Mobilized dental pulp stem cells shown to stimulate residual Schwann cells after peripheral nerve damage in a mouse model
Whether caused by peripheral nerve disorders or injuries, damage to peripheral nerves distorts or interrupts the sensory and motor messages between the brain and the rest of the body, resulting in symptoms such as pain and muscle weakness, and in some cases severe disabilities.
Autologous nerve grafts are used to repair damaged peripheral nerves, but as it requires a functional nerve to be removed from somewhere else in the body it can result in loss of sensation in the location it was removed from.
A team of researchers has been investigating the effectiveness of mobilized dental pulp stem cell (MDPSC) transplants in regenerating damaged peripheral nerves (sciatic nerve defects) in rats, compared with autologous nerve grafts and a control (collagen implants). The dental pulp was obtained from discarded extracted teeth.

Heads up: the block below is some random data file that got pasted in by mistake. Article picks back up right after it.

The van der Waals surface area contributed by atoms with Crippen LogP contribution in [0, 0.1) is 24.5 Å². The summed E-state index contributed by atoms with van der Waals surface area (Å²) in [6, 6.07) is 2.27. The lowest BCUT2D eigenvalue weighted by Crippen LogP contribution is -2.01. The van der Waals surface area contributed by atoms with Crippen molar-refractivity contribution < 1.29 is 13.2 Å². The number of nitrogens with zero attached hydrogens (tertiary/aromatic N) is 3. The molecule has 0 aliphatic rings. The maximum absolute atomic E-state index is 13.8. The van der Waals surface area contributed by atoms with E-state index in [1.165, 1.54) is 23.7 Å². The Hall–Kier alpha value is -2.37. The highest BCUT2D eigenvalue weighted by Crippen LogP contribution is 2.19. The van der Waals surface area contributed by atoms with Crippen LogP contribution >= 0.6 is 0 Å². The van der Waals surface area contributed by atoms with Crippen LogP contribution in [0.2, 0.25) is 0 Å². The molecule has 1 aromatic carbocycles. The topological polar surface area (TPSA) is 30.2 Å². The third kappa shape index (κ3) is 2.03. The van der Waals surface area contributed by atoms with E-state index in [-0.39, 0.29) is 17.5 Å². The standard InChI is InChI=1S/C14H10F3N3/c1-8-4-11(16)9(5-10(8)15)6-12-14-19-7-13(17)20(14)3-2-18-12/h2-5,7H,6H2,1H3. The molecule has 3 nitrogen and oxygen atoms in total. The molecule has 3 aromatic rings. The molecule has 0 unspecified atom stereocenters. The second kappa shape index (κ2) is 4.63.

Study coauthor Dr Misako Nakashima (National Center for Geriatrics and Gerontology Research Institute, Obu, Japan), explains the results of the investigation: “The total number of myelinated axons was greatest in the autograft group, followed by the MDPSC group and the collagen group … The MDPSC group showed increased blood vessel formation, yet there was no statistical difference between the results found in the MDPSC group and the autograft group.”
The team concluded that “MDPSCs can contribute to peripheral nerve regeneration by the secretion of neurotrophic and angiogenic factors (factors that promote the formation of new blood vessels) when in close proximity to newly migrated Schwann cells” by regulating apoptosis and proliferation — the MDPSCs have had a stimulatory effect on residual Schwann cells, thereby encouraging regeneration. MDPSCs have also demonstrated a beneficial effect on Schwann cells in vitro.
Speculating on the future, the researchers stated: “We predict that in the near future dental pulp stem cell transplantation may become a possible candidate for taking the place of autologous nerve grafts in peripheral nerve repair and regeneration.”